Soul & Substance: Aisha

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Aisha- Project Manzil

“बीवी बेटी बहन पड़ोसन थोड़ी थोड़ी सी सब में

दिन भर इक रस्सी के ऊपर चलती नटनी जैसी माँ”

निदा फ़ाज़ली

Aisha, who is fond of poems and poetry, recites this famous sher of Nida Fazli looking a bit shy at first and then she becomes serious.

“Actually this is the present or future reality of every girl in my locality. This is what society at large wants from all of us girls. The girls who are given birth to do the work of the courtyard die in it one day. In our country, girls hardly die while flying a plane, being martyred at the border, or being CEOs of big businesses.”, shares a pensive Aisha whose face embodies the promise of youth.

I interject her with a report that stated about 18% of startups are spearheaded by women founders or co-founders in India. Among them, approximately 36 ventures have achieved unicorn status or are on the brink of doing so as of 2022. Aisha asks, “You really think 18% is a good number for almost half the population of the nation?”. This is the moment I took a step back and let Aisha share her perspective without any more breaks.

“That’s why teaching girls to write is considered futile in our area. In the same way, society also prepares the girls, to keep their mouths stitched. After all, girls are still expected to carry the honor of our families. They are taught the work of chulha-chowke (kitchen) from childhood but they are not sent to school to complete their studies. Because people believe that even after doing everything, this is what girls are truly meant for. When I see myself in such an environment, I feel lucky that at least my father is not like this. He gives equal importance to the studies of both me and my brothers. They don’t consider household work to be small, but they don’t believe that it should be only for girls. Mother often tells him not to spoil me so much that prospective bridegrooms find me too independent and free-minded for their sons.”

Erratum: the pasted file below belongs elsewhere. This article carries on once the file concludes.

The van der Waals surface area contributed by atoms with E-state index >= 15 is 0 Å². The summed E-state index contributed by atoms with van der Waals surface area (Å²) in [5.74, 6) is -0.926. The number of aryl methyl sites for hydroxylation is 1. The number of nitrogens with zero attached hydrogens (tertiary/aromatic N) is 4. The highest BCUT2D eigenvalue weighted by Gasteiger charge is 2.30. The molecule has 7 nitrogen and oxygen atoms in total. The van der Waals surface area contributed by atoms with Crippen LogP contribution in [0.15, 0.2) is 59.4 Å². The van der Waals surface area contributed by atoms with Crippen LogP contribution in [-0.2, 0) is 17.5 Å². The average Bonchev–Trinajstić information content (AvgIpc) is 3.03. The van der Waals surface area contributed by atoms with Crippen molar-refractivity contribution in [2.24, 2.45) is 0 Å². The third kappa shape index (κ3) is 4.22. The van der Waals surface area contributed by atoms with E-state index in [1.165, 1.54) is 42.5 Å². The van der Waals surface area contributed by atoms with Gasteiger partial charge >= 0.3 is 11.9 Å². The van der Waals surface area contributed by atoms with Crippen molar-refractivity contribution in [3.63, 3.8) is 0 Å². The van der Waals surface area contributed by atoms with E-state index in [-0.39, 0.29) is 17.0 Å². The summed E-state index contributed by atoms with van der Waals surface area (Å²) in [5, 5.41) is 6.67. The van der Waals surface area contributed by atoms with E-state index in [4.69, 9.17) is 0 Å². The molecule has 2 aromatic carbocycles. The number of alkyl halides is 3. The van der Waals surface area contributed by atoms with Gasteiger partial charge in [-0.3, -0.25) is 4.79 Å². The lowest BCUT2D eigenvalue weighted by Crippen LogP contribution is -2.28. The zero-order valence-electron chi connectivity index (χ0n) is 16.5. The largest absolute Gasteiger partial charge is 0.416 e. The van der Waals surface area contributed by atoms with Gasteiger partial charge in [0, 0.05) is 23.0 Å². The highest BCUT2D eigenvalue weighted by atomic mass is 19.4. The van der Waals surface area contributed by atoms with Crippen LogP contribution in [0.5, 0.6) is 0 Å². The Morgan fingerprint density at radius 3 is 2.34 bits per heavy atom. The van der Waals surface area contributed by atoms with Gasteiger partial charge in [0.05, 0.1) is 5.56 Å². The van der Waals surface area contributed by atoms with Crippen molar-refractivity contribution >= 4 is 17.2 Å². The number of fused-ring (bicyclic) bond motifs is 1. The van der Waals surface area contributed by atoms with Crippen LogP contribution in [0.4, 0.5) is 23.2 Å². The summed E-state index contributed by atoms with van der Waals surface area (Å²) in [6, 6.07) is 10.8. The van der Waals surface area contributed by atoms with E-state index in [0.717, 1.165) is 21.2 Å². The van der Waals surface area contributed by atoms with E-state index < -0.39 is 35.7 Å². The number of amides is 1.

Aisa took a moment to rearrange her thoughts. After sipping water a couple of times, Aisha resumes, “Upon finishing my schooling, I found myself uncertain about how to navigate my career path. This is what life is without generational knowledge and guidance for girls like me who are first-generation learners and live in small cities or villages. It was during this time that destiny pointed the way. I chose to undergo skill training in healthcare, and when I confided in my father, his unwavering encouragement further fueled my determination, as it always has.”

Something stirs within Aisha as she relives her journey in memory flashes. 

“I didn’t want to live my life like the rest of the girls around me. My father sells small goods by roaming around in the streets and runs the house with every single rupee with great difficulty. Still, he has always said yes to whatever I have asked him to date. Whatever I have asked for! He could have said no. But I guess a kind parent has the biggest heart in the world– something I might only understand when I become a mother myself.”

“I am a certified health worker now for the last six months. Since then I have noticed a change not only in myself but also in the condition of my family. Father doesn’t have to carry the burden of the whole family alone anymore. Together, we run the family and its expenses now. When his health is bad or the weather is bad, my father isn’t forced to go out to work anymore. Now some holidays have been added to his life too.” It’s rewarding to see Aisha beaming with pride at having gifted the great gift of rest to her father.

 I will also do my further studies with my own money. Seeing me, many families in the locality have now started dreaming of educating their daughters further and making them self-reliant. Following the path that the destination has carved out for me, I have to reach a place where the thinking of society about girls will change, if only minimally. To tell you the truth, in this fast-paced, I really don’t think that a slow, long-drawn-out change is going to make the cut anymore. We have to be really fast about women empowerment. Wouldn’t that be good for everyone in the long run?”

I ask her with a reassuring smile on my face, “ Why do you think it will be good for everyone? Women empowerment?”

The innocence of the young adult returns as she looks into my eyes with inimitable hopefulness, “ Because it is the kinder thing to do. And isn’t choosing kindness always the right thing? Nobody is saying that women and men are the same. Our bodies, brains- everything works differently and the creator intended it to be like that. But we can choose, choose to treat one another as equals. Our choices always count the most.”

(Aisha has been trained under Project Manzil in Udaipur. The project aims to provide counseling and employability skills training in streams like IT, healthcare, beauty & wellness, security, retail, automobile, apparel, home furnishing, agriculture, tourism & hospitality, and electrical & electronics to young girls in Rajasthan.)

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